A powerhouse film to end a powerhouse festival, Breathless leaves you just as the title would indicate as it masterfully charges and holds tension throughout. The film follows Song-hoon, played by writer/director Yang Ik-June, a gangster/debt collector whom seems to enjoy his job a little too much and has no problem transferring his work skills into day to day life. There is a lot in Song-hoon's character that shows the result of an unguided life, and this echoes in other facets of the film where you see people doing what they need to to survive and not knowing any different. In fact, with the characters being so harsh it makes you hope all the more that they will find a way to learn, grow and change their ways and it presents the question of are we a product of our upbringing and social situation or do we have the power to change? Yang Ik-June strong performance of Song-hoon draws us in every time he is on screen, although he isn't the only character we are introduced to. As a polar opposite we meet Yeon-hee, a schoolgirl played by Kim Kot-bi, whom subtly surprizes us throughout the film with her strong backbone and fearless abandon. But the magic and heart of the film stems from the unconventional relationships, including that of Song-hoon and Yeon-hee, that seem so unlikely but ring so true. It also does a fantastic job at showcasing the different roles people play within their lives, and how that affects them on multiple levels.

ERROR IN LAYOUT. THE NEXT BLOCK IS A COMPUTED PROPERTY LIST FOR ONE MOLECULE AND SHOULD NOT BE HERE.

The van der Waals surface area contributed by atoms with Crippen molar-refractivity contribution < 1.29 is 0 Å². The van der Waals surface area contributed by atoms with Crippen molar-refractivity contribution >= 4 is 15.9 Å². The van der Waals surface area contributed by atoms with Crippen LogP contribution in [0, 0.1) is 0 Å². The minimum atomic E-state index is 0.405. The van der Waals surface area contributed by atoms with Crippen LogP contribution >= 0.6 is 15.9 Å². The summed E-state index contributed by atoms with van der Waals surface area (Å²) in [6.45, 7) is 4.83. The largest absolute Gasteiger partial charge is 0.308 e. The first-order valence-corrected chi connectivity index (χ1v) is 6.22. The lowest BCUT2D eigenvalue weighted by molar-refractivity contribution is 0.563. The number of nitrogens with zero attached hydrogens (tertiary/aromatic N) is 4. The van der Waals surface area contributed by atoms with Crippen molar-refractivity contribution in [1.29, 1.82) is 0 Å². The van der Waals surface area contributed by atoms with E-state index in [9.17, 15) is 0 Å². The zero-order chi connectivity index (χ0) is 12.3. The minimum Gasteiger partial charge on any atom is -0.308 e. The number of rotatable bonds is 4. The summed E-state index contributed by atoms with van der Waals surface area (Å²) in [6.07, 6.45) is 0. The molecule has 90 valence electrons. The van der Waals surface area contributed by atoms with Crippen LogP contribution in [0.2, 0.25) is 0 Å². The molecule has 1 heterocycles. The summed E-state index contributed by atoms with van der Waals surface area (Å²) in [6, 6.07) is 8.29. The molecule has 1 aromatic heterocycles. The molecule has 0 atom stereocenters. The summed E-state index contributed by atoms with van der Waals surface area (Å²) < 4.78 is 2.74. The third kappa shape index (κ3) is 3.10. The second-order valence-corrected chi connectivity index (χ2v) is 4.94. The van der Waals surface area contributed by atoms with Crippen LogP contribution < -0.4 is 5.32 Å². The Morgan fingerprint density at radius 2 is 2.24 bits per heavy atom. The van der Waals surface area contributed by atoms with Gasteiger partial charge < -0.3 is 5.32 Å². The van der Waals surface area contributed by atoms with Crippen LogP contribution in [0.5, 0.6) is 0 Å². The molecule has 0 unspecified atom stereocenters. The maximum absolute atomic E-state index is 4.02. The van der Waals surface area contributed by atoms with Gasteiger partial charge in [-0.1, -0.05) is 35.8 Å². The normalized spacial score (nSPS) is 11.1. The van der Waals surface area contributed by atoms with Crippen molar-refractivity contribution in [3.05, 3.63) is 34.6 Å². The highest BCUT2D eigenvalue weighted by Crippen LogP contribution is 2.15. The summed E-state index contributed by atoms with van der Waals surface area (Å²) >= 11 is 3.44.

Although there is a huge amount of violence and colourful language may make it unsettling, but the story it tells is one well worth wading through the harshness. While this is no easy task, it helps to know that the creation of this films was a cathartic process for director/writer/actor Yang Ik-June to get this energy out. For more on the inspiration to create the film, see selections from the Intro and Q&A with Breathless director/writer/main actor Yang Ik-June here.

International Programmer Raymond Phathananavirangoon (left), Breathless director Yang Ik-June (centre)

International Programmer Raymond Phathananavirangoon (left), Breathless director Yang Ik-June (centre) and translator

The Toronto Reel Asian International Film Festival 2009 ran from November 11-15, 2009 in Toronto, Ontario, Canada.